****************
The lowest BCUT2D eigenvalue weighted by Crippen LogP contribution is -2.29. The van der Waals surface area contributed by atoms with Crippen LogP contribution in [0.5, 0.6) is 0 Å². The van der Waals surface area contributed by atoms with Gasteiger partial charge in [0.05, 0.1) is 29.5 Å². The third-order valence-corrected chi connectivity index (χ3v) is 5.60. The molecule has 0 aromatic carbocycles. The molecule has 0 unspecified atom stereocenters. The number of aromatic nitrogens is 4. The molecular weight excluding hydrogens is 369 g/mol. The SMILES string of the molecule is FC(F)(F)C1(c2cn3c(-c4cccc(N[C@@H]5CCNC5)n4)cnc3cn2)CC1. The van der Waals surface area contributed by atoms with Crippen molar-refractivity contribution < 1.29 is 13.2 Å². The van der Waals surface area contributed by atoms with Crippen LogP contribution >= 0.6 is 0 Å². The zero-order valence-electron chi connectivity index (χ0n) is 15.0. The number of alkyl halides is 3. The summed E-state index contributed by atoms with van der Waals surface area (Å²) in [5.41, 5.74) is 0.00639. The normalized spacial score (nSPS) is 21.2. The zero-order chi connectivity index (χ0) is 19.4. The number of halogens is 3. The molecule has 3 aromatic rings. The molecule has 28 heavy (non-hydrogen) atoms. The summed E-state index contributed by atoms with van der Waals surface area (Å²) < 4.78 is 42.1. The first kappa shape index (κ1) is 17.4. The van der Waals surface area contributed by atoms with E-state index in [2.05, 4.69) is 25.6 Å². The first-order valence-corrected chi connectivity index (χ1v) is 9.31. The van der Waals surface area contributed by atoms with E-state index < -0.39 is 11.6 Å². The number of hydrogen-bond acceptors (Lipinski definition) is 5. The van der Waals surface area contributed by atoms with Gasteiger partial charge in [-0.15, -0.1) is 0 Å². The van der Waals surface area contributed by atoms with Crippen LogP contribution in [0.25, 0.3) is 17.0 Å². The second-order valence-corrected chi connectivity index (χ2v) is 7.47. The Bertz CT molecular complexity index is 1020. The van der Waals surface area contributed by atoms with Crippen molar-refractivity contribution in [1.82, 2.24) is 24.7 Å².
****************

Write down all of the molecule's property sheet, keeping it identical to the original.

The lowest BCUT2D eigenvalue weighted by Crippen LogP contribution is -2.29. The van der Waals surface area contributed by atoms with Crippen LogP contribution in [0.5, 0.6) is 0 Å². The van der Waals surface area contributed by atoms with Gasteiger partial charge in [0.05, 0.1) is 29.5 Å². The third-order valence-corrected chi connectivity index (χ3v) is 5.60. The molecule has 0 aromatic carbocycles. The molecule has 0 unspecified atom stereocenters. The number of aromatic nitrogens is 4. The molecular weight excluding hydrogens is 369 g/mol. The SMILES string of the molecule is FC(F)(F)C1(c2cn3c(-c4cccc(N[C@@H]5CCNC5)n4)cnc3cn2)CC1. The van der Waals surface area contributed by atoms with Crippen molar-refractivity contribution < 1.29 is 13.2 Å². The van der Waals surface area contributed by atoms with Crippen LogP contribution >= 0.6 is 0 Å². The zero-order valence-electron chi connectivity index (χ0n) is 15.0. The number of alkyl halides is 3. The summed E-state index contributed by atoms with van der Waals surface area (Å²) in [5.41, 5.74) is 0.00639. The normalized spacial score (nSPS) is 21.2. The zero-order chi connectivity index (χ0) is 19.4. The number of halogens is 3. The molecule has 3 aromatic rings. The molecule has 28 heavy (non-hydrogen) atoms. The summed E-state index contributed by atoms with van der Waals surface area (Å²) < 4.78 is 42.1. The first kappa shape index (κ1) is 17.4. The van der Waals surface area contributed by atoms with E-state index in [2.05, 4.69) is 25.6 Å². The first-order valence-corrected chi connectivity index (χ1v) is 9.31. The van der Waals surface area contributed by atoms with E-state index < -0.39 is 11.6 Å². The number of hydrogen-bond acceptors (Lipinski definition) is 5. The van der Waals surface area contributed by atoms with Gasteiger partial charge in [-0.15, -0.1) is 0 Å². The van der Waals surface area contributed by atoms with Crippen LogP contribution in [0.25, 0.3) is 17.0 Å². The second-order valence-corrected chi connectivity index (χ2v) is 7.47. The Bertz CT molecular complexity index is 1020. The van der Waals surface area contributed by atoms with Crippen molar-refractivity contribution in [1.82, 2.24) is 24.7 Å².